Yesterday Steve Greenlaw ( @stevegreenla ) asked me why a “typical faculty member” who teaches and pursues their own research might get involved in Open Education. His question was a tad disingenuous, of course. We know that the “typical” faculty member is as much a fiction as the typical student. But his invitation to explain why I continue to explore and embrace various modalities of open learning is one I am happy to accept.
Winning the Great Patriotic War: The Soviet Union in World War II
Montgomery County Public School Teachers’ Workshop, November 3, 2015
The Fallen of World War II – by Neil Halloran. Both understated and stunning, this animated, data-driven documentary looks at the human cost of the second World War. The cinematic story-telling technique of this data visualization brings the staggering complexity of the war’s casualties into focus in unexpected and illuminating ways.
Seventeen Moments in Soviet History – Archive of primary sources developed by Lewis Siegelbaum (Michigan State University) and James Von Geldern (Macalester College) in 2002. I joined the editorial team as web director and content curator in 2015. This rich multi-media repository includes texts, images, video, and music. The site is designed as a window on the Soviet experience as ordinary people made and experienced it. The materials are organized chronologically and thematically. A short subject essay introduces the user to the materials on a particular topic. All of the modules in 1943 (as well as many in 1939 and 1947) relate to the war in some fashion.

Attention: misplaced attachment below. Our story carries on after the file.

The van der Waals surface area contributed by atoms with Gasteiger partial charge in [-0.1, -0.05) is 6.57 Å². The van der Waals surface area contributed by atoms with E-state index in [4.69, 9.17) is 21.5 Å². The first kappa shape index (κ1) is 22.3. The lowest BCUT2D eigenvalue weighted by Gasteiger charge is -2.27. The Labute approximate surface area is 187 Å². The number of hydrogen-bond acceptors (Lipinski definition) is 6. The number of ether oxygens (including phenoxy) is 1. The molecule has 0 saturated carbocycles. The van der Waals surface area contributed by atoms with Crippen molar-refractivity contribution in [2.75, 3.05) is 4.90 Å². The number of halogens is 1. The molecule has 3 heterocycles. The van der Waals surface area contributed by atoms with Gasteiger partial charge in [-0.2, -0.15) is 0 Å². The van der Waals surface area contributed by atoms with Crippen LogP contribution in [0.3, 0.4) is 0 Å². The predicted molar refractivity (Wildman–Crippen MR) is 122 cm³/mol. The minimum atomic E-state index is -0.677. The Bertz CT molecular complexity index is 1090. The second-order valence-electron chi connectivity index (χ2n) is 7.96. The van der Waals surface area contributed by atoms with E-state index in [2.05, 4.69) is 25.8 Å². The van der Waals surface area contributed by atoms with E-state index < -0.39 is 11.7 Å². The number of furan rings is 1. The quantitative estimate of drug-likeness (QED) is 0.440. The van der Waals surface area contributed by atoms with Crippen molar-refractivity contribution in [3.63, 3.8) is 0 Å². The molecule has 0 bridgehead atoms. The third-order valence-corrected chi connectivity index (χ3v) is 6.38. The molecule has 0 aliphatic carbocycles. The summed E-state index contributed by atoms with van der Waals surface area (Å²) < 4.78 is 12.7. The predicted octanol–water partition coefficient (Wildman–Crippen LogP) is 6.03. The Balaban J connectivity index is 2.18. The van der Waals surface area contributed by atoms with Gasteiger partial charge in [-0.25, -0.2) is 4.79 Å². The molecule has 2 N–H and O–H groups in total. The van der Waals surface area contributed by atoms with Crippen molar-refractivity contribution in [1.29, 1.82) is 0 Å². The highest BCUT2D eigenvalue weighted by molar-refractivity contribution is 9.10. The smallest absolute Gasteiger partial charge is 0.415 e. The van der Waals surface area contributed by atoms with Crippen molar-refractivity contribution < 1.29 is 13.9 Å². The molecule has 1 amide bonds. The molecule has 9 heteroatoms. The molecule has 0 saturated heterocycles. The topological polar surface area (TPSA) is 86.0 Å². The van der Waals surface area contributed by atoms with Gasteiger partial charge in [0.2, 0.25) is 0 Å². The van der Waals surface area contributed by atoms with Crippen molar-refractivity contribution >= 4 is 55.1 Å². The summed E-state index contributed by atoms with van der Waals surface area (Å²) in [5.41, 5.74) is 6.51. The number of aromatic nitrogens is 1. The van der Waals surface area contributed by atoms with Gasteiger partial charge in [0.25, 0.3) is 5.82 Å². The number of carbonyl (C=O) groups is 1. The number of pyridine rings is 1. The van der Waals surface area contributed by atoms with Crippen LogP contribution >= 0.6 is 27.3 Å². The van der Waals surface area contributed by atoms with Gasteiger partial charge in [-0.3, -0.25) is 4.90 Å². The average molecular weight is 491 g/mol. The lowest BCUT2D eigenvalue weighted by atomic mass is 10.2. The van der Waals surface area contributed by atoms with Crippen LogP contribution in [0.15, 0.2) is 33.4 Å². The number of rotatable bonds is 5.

Victory Day 70 — Interactive multi-media website developed by RT (Russia Today — a state-funded television network broadcasting in English, Arabic and Spanish outside the Russian Federation). Developed for the seventieth anniversary of the Allied Victory in Europe in May 2015, this site presents many beautifully-produced resources relating to the Soviet war experience to English-speaking audiences. Materials high school students will find especially compelling include oral histories with Soviet veterans and their children, an interactive documentary map, and a dynamic timeline of the Eastern Front, as well as posters, songs and key speeches from the war. (Site works best in Chrome.)
Restored film of Victory Day Parade, Red Square, Moscow June 24, 1945
The Battle of Russia from Frank Capra’s Why We Fight series
Gremlins in the Kremlin, Robert Clampett / Warner Brothers, 1944
And One Book:
Geoffrey Roberts, Victory at Stalingrad. The Battle that Changed History (2002)
I savored every moment of the first ALTFest at Virginia Commonwealth University this week. From the first afternoon’s “unconference” ALTCamp to the final showcase lunch, opportunities for interaction, experimentation and engagement abounded. Indeed after Mimi Ito’s wonderfully interactive keynote there were so many synchronous sessions and activities; my only complaint is that I couldn’t take advantage of all of them!
The session I most regret not being able to clone myself for was the hackjam devoted to interrogating and reimagining “the syllabus.” What is a syllabus anyway? A descriptive overview? A schedule? A contract? All of the above? So, a big shout out to Jon Becker for his post about the highlights of the hackjam that includes so many cool examples of what a syllabus might be and might inspire…. I don’t even know where to start poaching as I start developing the syllabus for the newly networked course on Soviet culture I’ll be teaching in the fall. Continue reading “ALTFest@VCU”